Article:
Mateer added that he was present for a 2018 meeting in which Paxton, joined by his wife, admitted to the extramarital affair but said it was over and that he had recommitted to his marriage.
“Mr. Paxton apologized and, using Christian terminology, I would say he repented,” Mateer said. “I assumed it was over because that’s what he said.”
Sen. Paxton, at her desk, took notes as Mateer spoke. She has maintained a bright disposition during the trial, chatting with colleagues during breaks and waving to supporters in the gallery.
Mateer’s appearance was widely anticipated due to his position as Paxton’s most senior deputy and because he has said little publicly in the nearly three years since he resigned his post in October 2020.
Yet it was initially unclear if Mateer’s testimony would live up to its top billing when it began late Tuesday afternoon. Hardin, a genteel lawyer for the House managers, meandered while asking Mateer about his background, leaving senators to wonder when, if ever, he would get to the point.
Wednesday offered a reset. Hardin, normally loquacious, buckled down. He led Mateer through the summer of 2020, asking him to explain his growing discomfort with Paxton’s actions.
Mateer said he first knew little about Paul but was concerned when Paxton wished to personally argue a court motion in a case involving a charity that had sued two of Paul’s businesses. He said his consternation grew when Paxton directed the office to issue a legal opinion limiting foreclosure sales during the COVID-19 pandemic.
“We were at the forefront of having Texas reopen and to stop COVID restrictions. … We were the ones pushing to have Texas open up,” Mateer said. “The opinion took the complete opposite view.”
Impeachment managers allege that Paul used the opinion to delay the foreclosure sale of several properties.
Mateer also said Paxton repeatedly pressured him to approve the hiring of an outside lawyer to investigate claims made by Paul. The former top deputy recalled that Paxton called him late on Sept. 28 and was “very upset” with Mateer’s refusal to support the hiring, adding that Paxton’s demeanor led him to believe he had been drinking.
Mateer said the next day, he and other senior officials realized that the outside lawyer, Brandon Cammack, had in fact started working for the office weeks earlier, without their knowledge. They also discovered Cammack had issued subpoenas to banks that had lent money to Paul’s businesses.
“We considered it sort of a crisis moment,” Mateer said. “Everything regarding Mr. Paul was coming to a head.”
Another senior official then rushed to court and persuaded the judge to throw out the subpoenas, arguing Cammack had no power to issue them.
Buzbee attempts to discredit Mateer
For the cross-examination, Buzbee’s rapid-fire, quick-pivot questioning of Mateer was in stark contrast to Hardin’s chronological questioning that bordered on tedious. Instead of offering a counter-narrative to the House’s version of events, Buzbee sought to discredit Mateer and land punches where he could.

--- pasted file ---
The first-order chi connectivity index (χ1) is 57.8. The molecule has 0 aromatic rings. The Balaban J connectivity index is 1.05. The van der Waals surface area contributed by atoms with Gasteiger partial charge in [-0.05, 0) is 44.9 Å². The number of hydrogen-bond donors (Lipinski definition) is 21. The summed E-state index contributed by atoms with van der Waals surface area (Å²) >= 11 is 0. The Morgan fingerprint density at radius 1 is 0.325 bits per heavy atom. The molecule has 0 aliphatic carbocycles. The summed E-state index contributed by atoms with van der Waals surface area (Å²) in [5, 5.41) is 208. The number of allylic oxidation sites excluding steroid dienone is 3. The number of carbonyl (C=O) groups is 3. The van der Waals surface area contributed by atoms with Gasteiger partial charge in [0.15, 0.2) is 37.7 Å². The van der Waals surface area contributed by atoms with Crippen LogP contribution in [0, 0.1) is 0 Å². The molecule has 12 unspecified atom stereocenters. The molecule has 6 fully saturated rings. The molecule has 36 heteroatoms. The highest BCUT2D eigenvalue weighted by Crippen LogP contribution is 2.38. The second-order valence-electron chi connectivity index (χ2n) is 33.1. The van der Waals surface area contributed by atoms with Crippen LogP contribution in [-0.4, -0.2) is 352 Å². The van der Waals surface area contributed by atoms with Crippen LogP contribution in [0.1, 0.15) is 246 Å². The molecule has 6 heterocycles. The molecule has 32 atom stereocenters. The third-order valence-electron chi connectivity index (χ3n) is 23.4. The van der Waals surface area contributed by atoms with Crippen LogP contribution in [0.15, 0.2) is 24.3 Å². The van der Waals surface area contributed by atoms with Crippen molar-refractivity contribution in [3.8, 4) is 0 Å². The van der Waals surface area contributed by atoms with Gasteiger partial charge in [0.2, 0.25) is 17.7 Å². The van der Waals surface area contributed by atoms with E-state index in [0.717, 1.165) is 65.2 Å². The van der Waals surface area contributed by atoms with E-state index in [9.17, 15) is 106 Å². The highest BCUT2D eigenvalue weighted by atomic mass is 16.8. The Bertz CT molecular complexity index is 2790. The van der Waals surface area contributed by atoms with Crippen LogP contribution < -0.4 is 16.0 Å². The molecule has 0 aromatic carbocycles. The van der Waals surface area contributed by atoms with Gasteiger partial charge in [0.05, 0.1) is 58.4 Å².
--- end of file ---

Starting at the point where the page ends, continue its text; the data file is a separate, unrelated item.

He homed in on a theme of Mateer as a misguided employee and friend who should have taken his concerns directly to Paxton instead of going behind his back to report him to law enforcement. He challenged Mateer’s contention that he and other senior deputies were attempting to protect the attorney general from himself.
“In order to protect Ken Paxton, what you did was you then called the FBI?” Buzbee asked. “That’s how you protected your friend?”
“That’s not correct, sir,” Mateer replied.
Buzbee suggested that if Mateer had asked Paxton about Cammack, he would have learned that the attorney general had properly hired him and that the subpoenas were a legitimate inquiry into a second Paul complaint that Mateer did not know about.
“So you went to the FBI thinking that this kid, as you called [Cammack], should not be subpoenaing banks?” Buzbee asked. “But you now know that if he was charged … to investigate bid rigging, then that might be something that he might subpoena?”
“I actually don’t know that,” Mateer replied.
What Buzbee did not mention, however, was that Paul’s second complaint alleged that he was the victim of a wide-ranging conspiracy by business rivals, a court-appointed lawyer and a federal judge to steal his properties. No evidence has emerged, in the impeachment trial or any other forum, supporting the claim, which Paul code named “Operation Tarrytown.”
And House exhibits reveal that Paul and his lawyer had directed Cammack on how to conduct the probe, including by identifying investigative targets and writing the subpoenas.
As the cross-examination entered its third hour, Buzbee tried to elicit damaging admissions from Mateer, but the seasoned lawyer was unfazed. At one point, Buzbee asked at what hourly rate would an outside counsel be too expensive for the attorney general’s office.
“What’s your rate?” Mateer quipped.
At another, Buzbee returned to the argument that Mateer was insubordinate in joining other senior advisers in reporting Paxton to law enforcement.
“You were involved in a coup, weren’t you?” Buzbee asked.
“Absolutely not,” Mateer said.
Paxton a no-show, again, for trial
Paxton was again absent for Wednesday’s impeachment proceedings.
The suspended attorney general was present Tuesday morning while Buzbee entered not guilty pleas on his behalf, but he did not return after the lunch break as lawyers for the House impeachment managers called their first witness.
Lt. Gov. Dan Patrick, who is the presiding officer over the impeachment trial, agreed with Paxton’s attorneys Tuesday after they argued that trial rules did not require Paxton’s presence beyond entering a plea.